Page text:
DEP AWARDS TOWNS $3.6 MILLION TO SUPPORT MUNICIPAL
(04/102) TRENTON -- Department of Environmental
Protection (DEP) Commissioner Bradley M. Campbell today
announced $3.6 million in municipal and county grants to
help local recycling programs recover more materials for
"For the second year in a row we are funding towns
and counties for successful recycling operations,"
said Commissioner Campbell. "This funding represents
one step in our efforts to increase recycling rates that
have lagged in New Jersey since the mid 1990s."
DEP is updating its Statewide Solid Waste Management Plan
to identify ways to increase recycling and composting, as
well as to improve source reduction and the removal of household
hazardous waste from the normal disposal stream. DEP held
public hearings in 2003 to get comments from interested
parties on a draft of the plan and expects to release a
new proposal for public comment early this fall.
In December 2002, Governor James E. McGreevey signed the
Clean Communities and Recycling Grant Act into law to make
this funding available for municipal and county recycling
efforts after previous funding lapsed. The Clean Communities
anti-litter program also regained funding at this time,
which amounted to $9.8 million in grants to towns and counties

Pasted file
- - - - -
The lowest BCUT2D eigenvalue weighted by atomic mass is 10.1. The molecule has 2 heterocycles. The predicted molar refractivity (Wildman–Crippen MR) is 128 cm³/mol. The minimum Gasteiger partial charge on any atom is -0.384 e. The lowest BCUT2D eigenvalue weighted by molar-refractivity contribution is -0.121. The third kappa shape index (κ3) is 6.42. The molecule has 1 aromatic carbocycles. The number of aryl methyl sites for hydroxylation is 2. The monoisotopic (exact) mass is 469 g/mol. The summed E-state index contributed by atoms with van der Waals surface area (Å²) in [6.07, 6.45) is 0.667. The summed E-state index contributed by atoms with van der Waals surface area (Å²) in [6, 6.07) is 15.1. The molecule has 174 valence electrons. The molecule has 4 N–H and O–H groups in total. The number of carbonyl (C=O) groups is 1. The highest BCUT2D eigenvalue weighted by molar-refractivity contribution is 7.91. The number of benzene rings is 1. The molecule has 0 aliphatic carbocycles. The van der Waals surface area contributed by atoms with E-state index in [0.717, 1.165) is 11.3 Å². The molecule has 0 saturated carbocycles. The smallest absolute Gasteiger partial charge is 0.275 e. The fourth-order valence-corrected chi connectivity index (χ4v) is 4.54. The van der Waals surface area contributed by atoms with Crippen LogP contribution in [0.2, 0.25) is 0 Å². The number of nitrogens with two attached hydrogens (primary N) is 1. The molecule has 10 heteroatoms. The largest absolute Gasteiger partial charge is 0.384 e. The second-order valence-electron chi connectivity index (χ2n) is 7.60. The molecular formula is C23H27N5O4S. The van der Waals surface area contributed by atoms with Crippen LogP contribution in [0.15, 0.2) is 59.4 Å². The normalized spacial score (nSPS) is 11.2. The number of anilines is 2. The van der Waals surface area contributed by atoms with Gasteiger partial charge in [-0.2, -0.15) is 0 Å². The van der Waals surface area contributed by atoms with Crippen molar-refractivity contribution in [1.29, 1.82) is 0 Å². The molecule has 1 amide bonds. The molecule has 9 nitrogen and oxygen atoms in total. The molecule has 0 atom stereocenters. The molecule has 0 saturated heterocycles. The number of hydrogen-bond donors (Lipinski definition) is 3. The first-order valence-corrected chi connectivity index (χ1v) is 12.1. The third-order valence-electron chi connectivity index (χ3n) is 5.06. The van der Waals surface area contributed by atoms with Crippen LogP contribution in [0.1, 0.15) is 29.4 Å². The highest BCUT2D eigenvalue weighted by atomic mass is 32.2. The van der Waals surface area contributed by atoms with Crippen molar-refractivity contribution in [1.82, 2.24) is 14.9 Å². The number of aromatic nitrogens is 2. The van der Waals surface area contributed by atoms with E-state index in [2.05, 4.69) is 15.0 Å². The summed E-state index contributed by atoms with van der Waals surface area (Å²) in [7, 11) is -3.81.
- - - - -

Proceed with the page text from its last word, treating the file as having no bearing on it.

in spring 2004. Clean communities funds can be used to purchase
or rent equipment and receptacles, as well as to provide
trash bags, gloves and other protective clothing to encourage
towns and volunteers to clean up solid waste in their localities.
The recycling grant awards are performance based, specifically
on documented materials recycled during calendar year 2002,
the latest statistics available for the state. In 2002,
New Jersey generated 19.3 million tons of solid waste and
recycled 10.3 million tons, or 53 percent of the total amount.
This amount includes not only glass, cans, plastic and newspapers
from municipal waste, but also scrap iron, concrete, wood
and other items from commercial waste. The 2002 municipal
solid waste recycling rate was 33 percent, down from a high
of 45 percent in 1995. Measures to increase the municipal
recycling rate will be a key component of the state's solid
waste management plan update.
The remaining 9 million tons of solid waste generated but
not recycled in 2002 was disposed of in the following manner:
1.5 million tons, or 8 percent, incinerated in state; 3.8
million, or 20 percent, landfilled in New Jersey; and, 3.7
million, or 19 percent, landfilled out of state.
New Jersey's recycling industry employs more than 27,000
people in New Jersey with total receipts valued at $5.9